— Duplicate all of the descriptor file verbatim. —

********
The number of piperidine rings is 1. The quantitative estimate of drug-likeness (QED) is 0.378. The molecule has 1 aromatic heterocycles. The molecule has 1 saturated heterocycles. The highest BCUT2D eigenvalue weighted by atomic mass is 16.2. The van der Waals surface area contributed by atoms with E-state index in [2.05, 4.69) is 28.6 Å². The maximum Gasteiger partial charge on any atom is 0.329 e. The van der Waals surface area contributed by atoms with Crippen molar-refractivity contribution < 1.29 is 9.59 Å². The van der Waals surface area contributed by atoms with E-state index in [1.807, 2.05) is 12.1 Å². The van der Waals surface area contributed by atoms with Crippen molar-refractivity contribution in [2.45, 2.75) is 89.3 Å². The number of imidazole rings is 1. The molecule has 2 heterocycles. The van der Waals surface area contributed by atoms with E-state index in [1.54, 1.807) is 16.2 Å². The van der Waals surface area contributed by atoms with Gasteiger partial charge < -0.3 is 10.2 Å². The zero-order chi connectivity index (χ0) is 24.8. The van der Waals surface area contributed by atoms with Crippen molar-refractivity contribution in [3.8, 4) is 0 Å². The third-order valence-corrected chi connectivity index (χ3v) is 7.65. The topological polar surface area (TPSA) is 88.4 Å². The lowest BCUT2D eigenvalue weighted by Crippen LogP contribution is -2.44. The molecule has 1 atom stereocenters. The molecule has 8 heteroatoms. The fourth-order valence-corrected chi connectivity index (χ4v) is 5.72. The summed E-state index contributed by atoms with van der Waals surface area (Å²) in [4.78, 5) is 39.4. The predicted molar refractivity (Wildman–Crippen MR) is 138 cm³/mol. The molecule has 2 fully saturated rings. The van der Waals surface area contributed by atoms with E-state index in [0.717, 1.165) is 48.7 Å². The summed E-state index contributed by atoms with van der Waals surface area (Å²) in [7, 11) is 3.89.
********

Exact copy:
The number of piperidine rings is 1. The quantitative estimate of drug-likeness (QED) is 0.378. The molecule has 1 aromatic heterocycles. The molecule has 1 saturated heterocycles. The highest BCUT2D eigenvalue weighted by atomic mass is 16.2. The van der Waals surface area contributed by atoms with E-state index in [2.05, 4.69) is 28.6 Å². The maximum Gasteiger partial charge on any atom is 0.329 e. The van der Waals surface area contributed by atoms with Crippen molar-refractivity contribution < 1.29 is 9.59 Å². The van der Waals surface area contributed by atoms with E-state index in [1.807, 2.05) is 12.1 Å². The van der Waals surface area contributed by atoms with Crippen molar-refractivity contribution in [2.45, 2.75) is 89.3 Å². The number of imidazole rings is 1. The molecule has 2 heterocycles. The van der Waals surface area contributed by atoms with E-state index in [1.54, 1.807) is 16.2 Å². The van der Waals surface area contributed by atoms with Gasteiger partial charge < -0.3 is 10.2 Å². The zero-order chi connectivity index (χ0) is 24.8. The van der Waals surface area contributed by atoms with Crippen molar-refractivity contribution in [3.8, 4) is 0 Å². The third-order valence-corrected chi connectivity index (χ3v) is 7.65. The topological polar surface area (TPSA) is 88.4 Å². The lowest BCUT2D eigenvalue weighted by Crippen LogP contribution is -2.44. The molecule has 1 atom stereocenters. The molecule has 8 heteroatoms. The fourth-order valence-corrected chi connectivity index (χ4v) is 5.72. The summed E-state index contributed by atoms with van der Waals surface area (Å²) in [4.78, 5) is 39.4. The predicted molar refractivity (Wildman–Crippen MR) is 138 cm³/mol. The molecule has 2 fully saturated rings. The van der Waals surface area contributed by atoms with E-state index in [0.717, 1.165) is 48.7 Å². The summed E-state index contributed by atoms with van der Waals surface area (Å²) in [7, 11) is 3.89.